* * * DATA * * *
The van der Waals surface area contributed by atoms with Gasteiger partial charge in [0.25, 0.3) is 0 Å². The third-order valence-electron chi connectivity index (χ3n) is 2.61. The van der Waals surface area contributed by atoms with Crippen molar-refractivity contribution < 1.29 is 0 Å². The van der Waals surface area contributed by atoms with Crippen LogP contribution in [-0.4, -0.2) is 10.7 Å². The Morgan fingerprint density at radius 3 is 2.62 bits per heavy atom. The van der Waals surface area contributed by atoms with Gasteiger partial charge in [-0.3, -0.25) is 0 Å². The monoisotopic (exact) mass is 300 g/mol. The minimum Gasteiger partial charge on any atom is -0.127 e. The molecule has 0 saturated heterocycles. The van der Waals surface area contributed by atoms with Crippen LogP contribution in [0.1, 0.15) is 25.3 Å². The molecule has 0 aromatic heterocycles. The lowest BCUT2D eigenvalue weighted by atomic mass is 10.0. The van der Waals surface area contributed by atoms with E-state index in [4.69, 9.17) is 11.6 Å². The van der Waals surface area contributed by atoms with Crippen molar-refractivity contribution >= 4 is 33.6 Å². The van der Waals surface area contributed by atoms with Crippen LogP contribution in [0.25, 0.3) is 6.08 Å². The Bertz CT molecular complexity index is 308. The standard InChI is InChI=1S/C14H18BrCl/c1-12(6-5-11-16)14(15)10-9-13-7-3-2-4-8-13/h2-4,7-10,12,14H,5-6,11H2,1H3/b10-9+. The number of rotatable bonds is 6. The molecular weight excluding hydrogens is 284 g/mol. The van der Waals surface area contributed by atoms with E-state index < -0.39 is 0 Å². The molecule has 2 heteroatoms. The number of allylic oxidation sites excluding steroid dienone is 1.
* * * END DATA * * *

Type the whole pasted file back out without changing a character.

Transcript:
The van der Waals surface area contributed by atoms with Gasteiger partial charge in [0.25, 0.3) is 0 Å². The third-order valence-electron chi connectivity index (χ3n) is 2.61. The van der Waals surface area contributed by atoms with Crippen molar-refractivity contribution < 1.29 is 0 Å². The van der Waals surface area contributed by atoms with Crippen LogP contribution in [-0.4, -0.2) is 10.7 Å². The Morgan fingerprint density at radius 3 is 2.62 bits per heavy atom. The van der Waals surface area contributed by atoms with Gasteiger partial charge in [-0.3, -0.25) is 0 Å². The monoisotopic (exact) mass is 300 g/mol. The minimum Gasteiger partial charge on any atom is -0.127 e. The molecule has 0 saturated heterocycles. The van der Waals surface area contributed by atoms with Crippen LogP contribution in [0.1, 0.15) is 25.3 Å². The molecule has 0 aromatic heterocycles. The lowest BCUT2D eigenvalue weighted by atomic mass is 10.0. The van der Waals surface area contributed by atoms with E-state index in [4.69, 9.17) is 11.6 Å². The van der Waals surface area contributed by atoms with Crippen molar-refractivity contribution >= 4 is 33.6 Å². The van der Waals surface area contributed by atoms with Crippen LogP contribution in [0.25, 0.3) is 6.08 Å². The Bertz CT molecular complexity index is 308. The standard InChI is InChI=1S/C14H18BrCl/c1-12(6-5-11-16)14(15)10-9-13-7-3-2-4-8-13/h2-4,7-10,12,14H,5-6,11H2,1H3/b10-9+. The number of rotatable bonds is 6. The molecular weight excluding hydrogens is 284 g/mol. The van der Waals surface area contributed by atoms with E-state index < -0.39 is 0 Å². The molecule has 2 heteroatoms. The number of allylic oxidation sites excluding steroid dienone is 1.